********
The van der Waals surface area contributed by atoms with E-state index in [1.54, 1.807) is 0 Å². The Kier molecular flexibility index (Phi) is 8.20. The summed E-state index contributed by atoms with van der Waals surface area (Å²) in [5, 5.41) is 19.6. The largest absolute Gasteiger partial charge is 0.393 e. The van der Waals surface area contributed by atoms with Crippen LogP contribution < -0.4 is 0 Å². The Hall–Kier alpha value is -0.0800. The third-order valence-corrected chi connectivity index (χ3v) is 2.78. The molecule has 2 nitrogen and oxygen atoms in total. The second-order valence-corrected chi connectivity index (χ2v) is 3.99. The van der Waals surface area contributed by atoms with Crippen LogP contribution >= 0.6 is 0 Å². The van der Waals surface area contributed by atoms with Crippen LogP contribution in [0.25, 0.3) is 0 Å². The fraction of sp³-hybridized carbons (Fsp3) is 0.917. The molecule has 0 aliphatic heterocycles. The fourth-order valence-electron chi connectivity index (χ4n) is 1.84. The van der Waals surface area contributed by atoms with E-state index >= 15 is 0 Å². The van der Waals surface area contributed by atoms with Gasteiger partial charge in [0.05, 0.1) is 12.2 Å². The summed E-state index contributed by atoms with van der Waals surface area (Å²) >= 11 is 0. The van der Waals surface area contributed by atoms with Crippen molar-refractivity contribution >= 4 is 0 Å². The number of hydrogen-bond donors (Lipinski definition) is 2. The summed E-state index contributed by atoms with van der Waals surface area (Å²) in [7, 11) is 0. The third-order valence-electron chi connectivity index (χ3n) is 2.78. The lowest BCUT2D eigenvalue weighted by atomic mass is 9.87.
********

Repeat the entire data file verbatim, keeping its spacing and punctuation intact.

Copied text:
The van der Waals surface area contributed by atoms with E-state index in [1.54, 1.807) is 0 Å². The Kier molecular flexibility index (Phi) is 8.20. The summed E-state index contributed by atoms with van der Waals surface area (Å²) in [5, 5.41) is 19.6. The largest absolute Gasteiger partial charge is 0.393 e. The van der Waals surface area contributed by atoms with Crippen LogP contribution < -0.4 is 0 Å². The Hall–Kier alpha value is -0.0800. The third-order valence-corrected chi connectivity index (χ3v) is 2.78. The molecule has 2 nitrogen and oxygen atoms in total. The second-order valence-corrected chi connectivity index (χ2v) is 3.99. The van der Waals surface area contributed by atoms with Crippen LogP contribution >= 0.6 is 0 Å². The van der Waals surface area contributed by atoms with Crippen LogP contribution in [0.25, 0.3) is 0 Å². The fraction of sp³-hybridized carbons (Fsp3) is 0.917. The molecule has 0 aliphatic heterocycles. The fourth-order valence-electron chi connectivity index (χ4n) is 1.84. The van der Waals surface area contributed by atoms with E-state index >= 15 is 0 Å². The van der Waals surface area contributed by atoms with Gasteiger partial charge in [0.05, 0.1) is 12.2 Å². The summed E-state index contributed by atoms with van der Waals surface area (Å²) >= 11 is 0. The van der Waals surface area contributed by atoms with Crippen molar-refractivity contribution >= 4 is 0 Å². The number of hydrogen-bond donors (Lipinski definition) is 2. The summed E-state index contributed by atoms with van der Waals surface area (Å²) in [7, 11) is 0. The third-order valence-electron chi connectivity index (χ3n) is 2.78. The lowest BCUT2D eigenvalue weighted by atomic mass is 9.87.